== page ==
09/04/2012 01:35 pm ET Updated Nov 04, 2012

A Q&A With Maya Angelou

By Meenu Krishnan, Editor-in-chief

Maya Angelou is undoubtedly one of the most celebrated members of the Wake Forest community. Angelou, Reynolds Professor of American Studies, will be inducted into the North Carolina Literary Hall of Fame this October. The Old Gold & Black spoke exclusively with Angelou about her inspirations, the state of race relations in America and her lesser-known time as a calypso singer.

What does it mean to you to be inducted into the North Carolina Hall of Literary Fame?
It's a wonderful thing among friends and neighbors, saying thank you. That's what an award is saying. Thank you for doing work, thank you for being diligent, thank you for being courageous. Thank you for sharing your gifts. It's a marvelous thing.

What led you to becoming a professor at Wake Forest?
Before I was given the Reynolds professorship, I'd always thought of myself as a writer who could teach. After about two years, I'd accepted the post by saying I would take it for one year. If I really liked it, I'll take it a second year. That was 31 years ago. I have found that I'm not a writer who can teach, I really am a teacher who can write.

You have taught literature, ethics and writing. What is your favorite subject to teach?
I can't answer that. If you ask me at 11 a.m. on a Thursday morning, I might say anything. Next day, it might be another answer. It depends on what recently touched me. If I read poetry recently, I'd say poetry. If I read biography, I'd say biography.

There is a debate regarding whether a reader or a writer determines the meaning of a work. Who do you believe that literature belongs to, the reader or the author?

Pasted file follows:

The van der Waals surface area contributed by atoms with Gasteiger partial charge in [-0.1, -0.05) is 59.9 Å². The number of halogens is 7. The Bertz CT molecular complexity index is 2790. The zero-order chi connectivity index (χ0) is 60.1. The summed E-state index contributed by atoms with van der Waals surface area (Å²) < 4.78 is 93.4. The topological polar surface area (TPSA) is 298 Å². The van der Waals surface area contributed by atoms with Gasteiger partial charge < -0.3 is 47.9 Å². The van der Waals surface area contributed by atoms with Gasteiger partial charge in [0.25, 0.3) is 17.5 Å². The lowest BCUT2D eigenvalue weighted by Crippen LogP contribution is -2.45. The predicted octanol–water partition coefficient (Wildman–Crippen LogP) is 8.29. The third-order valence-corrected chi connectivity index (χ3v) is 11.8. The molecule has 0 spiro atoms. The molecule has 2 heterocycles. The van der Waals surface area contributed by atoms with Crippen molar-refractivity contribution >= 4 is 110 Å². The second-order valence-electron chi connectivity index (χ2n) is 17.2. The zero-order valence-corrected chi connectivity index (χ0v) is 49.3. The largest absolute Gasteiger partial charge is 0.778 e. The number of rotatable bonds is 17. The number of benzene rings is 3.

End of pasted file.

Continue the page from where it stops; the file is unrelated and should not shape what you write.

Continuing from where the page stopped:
Of course it belongs to both. It belongs to the writer until it's written. Once it's written, it belongs to everybody. Everybody puts their own meaning on it, according to their life and understanding, according to their interest. I've had people explain to me what my poem meant, and I've been surprised that it means that to them. If a person can use a poem of mine to interpret her life or his life, good. I can't control that. Nor would I want to.

In the '60s, you worked with many luminaries of the Civil Rights Movement. Do you think that America has become post-racial under President Obama?
America is certainly not post-racial. The political blathering on in this campaign is very unsettling. Racism will not be ended until a black mother's son is as valuable as a white mother's son, until a black father's daughter is as valuable as a white father's daughter. It will continue until each one of us takes responsibility and stops identifying ourselves by our ignorance.

What advice would you have for young writers?
I would encourage young writers to read. Please read aloud. Go into a room, close the door, so you can hear how the language sounds. Read your own work and someone you admire. I'm a great admirer of Langston Hughes' poetry and that of Edna St. Vincent Millay and Virginia Woolf. When I was trying to form my own voice, my own melody, I would read aloud, and I found it did me so much good.

A lesser known fact about you is that in your youth, you were a calypso singer.
My album, Miss Calypso, is available. I did a movie and an album. I sang all over the country, in different parts of the world. It was fun. Every experience shapes your writing, being stuck in a car on a lonely bridge, or dancing at a prom, being the it girl on the beach, all of those things influence your life, they influence how you write, and the topics you choose to write about.